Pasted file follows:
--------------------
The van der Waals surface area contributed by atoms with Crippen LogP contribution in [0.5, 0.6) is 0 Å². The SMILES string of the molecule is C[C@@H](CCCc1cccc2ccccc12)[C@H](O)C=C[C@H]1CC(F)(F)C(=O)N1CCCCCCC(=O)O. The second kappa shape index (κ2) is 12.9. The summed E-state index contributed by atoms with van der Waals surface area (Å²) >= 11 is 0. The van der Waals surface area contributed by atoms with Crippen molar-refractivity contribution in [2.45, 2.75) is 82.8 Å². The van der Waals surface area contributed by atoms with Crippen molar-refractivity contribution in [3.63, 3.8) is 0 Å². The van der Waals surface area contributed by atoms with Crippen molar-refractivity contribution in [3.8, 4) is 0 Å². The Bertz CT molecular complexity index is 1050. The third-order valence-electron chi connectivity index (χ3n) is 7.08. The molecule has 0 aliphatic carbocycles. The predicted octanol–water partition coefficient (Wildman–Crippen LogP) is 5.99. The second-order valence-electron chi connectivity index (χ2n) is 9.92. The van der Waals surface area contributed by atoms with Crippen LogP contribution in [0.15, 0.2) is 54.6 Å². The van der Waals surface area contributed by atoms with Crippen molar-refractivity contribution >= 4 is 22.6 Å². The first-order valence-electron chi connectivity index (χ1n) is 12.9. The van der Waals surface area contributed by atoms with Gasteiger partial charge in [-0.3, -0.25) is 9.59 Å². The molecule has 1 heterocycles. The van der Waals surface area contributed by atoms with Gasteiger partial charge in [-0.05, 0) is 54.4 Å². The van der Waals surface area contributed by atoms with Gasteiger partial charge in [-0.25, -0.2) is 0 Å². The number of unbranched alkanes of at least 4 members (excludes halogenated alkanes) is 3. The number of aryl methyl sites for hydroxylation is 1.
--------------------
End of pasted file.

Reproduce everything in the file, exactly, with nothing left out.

The van der Waals surface area contributed by atoms with Crippen LogP contribution in [0.5, 0.6) is 0 Å². The SMILES string of the molecule is C[C@@H](CCCc1cccc2ccccc12)[C@H](O)C=C[C@H]1CC(F)(F)C(=O)N1CCCCCCC(=O)O. The second kappa shape index (κ2) is 12.9. The summed E-state index contributed by atoms with van der Waals surface area (Å²) >= 11 is 0. The van der Waals surface area contributed by atoms with Crippen molar-refractivity contribution in [2.45, 2.75) is 82.8 Å². The van der Waals surface area contributed by atoms with Crippen molar-refractivity contribution in [3.63, 3.8) is 0 Å². The van der Waals surface area contributed by atoms with Crippen molar-refractivity contribution in [3.8, 4) is 0 Å². The Bertz CT molecular complexity index is 1050. The third-order valence-electron chi connectivity index (χ3n) is 7.08. The molecule has 0 aliphatic carbocycles. The predicted octanol–water partition coefficient (Wildman–Crippen LogP) is 5.99. The second-order valence-electron chi connectivity index (χ2n) is 9.92. The van der Waals surface area contributed by atoms with Crippen LogP contribution in [0.15, 0.2) is 54.6 Å². The van der Waals surface area contributed by atoms with Crippen molar-refractivity contribution >= 4 is 22.6 Å². The first-order valence-electron chi connectivity index (χ1n) is 12.9. The van der Waals surface area contributed by atoms with Gasteiger partial charge in [-0.3, -0.25) is 9.59 Å². The molecule has 1 heterocycles. The van der Waals surface area contributed by atoms with Gasteiger partial charge in [-0.05, 0) is 54.4 Å². The van der Waals surface area contributed by atoms with Gasteiger partial charge in [-0.25, -0.2) is 0 Å². The number of unbranched alkanes of at least 4 members (excludes halogenated alkanes) is 3. The number of aryl methyl sites for hydroxylation is 1.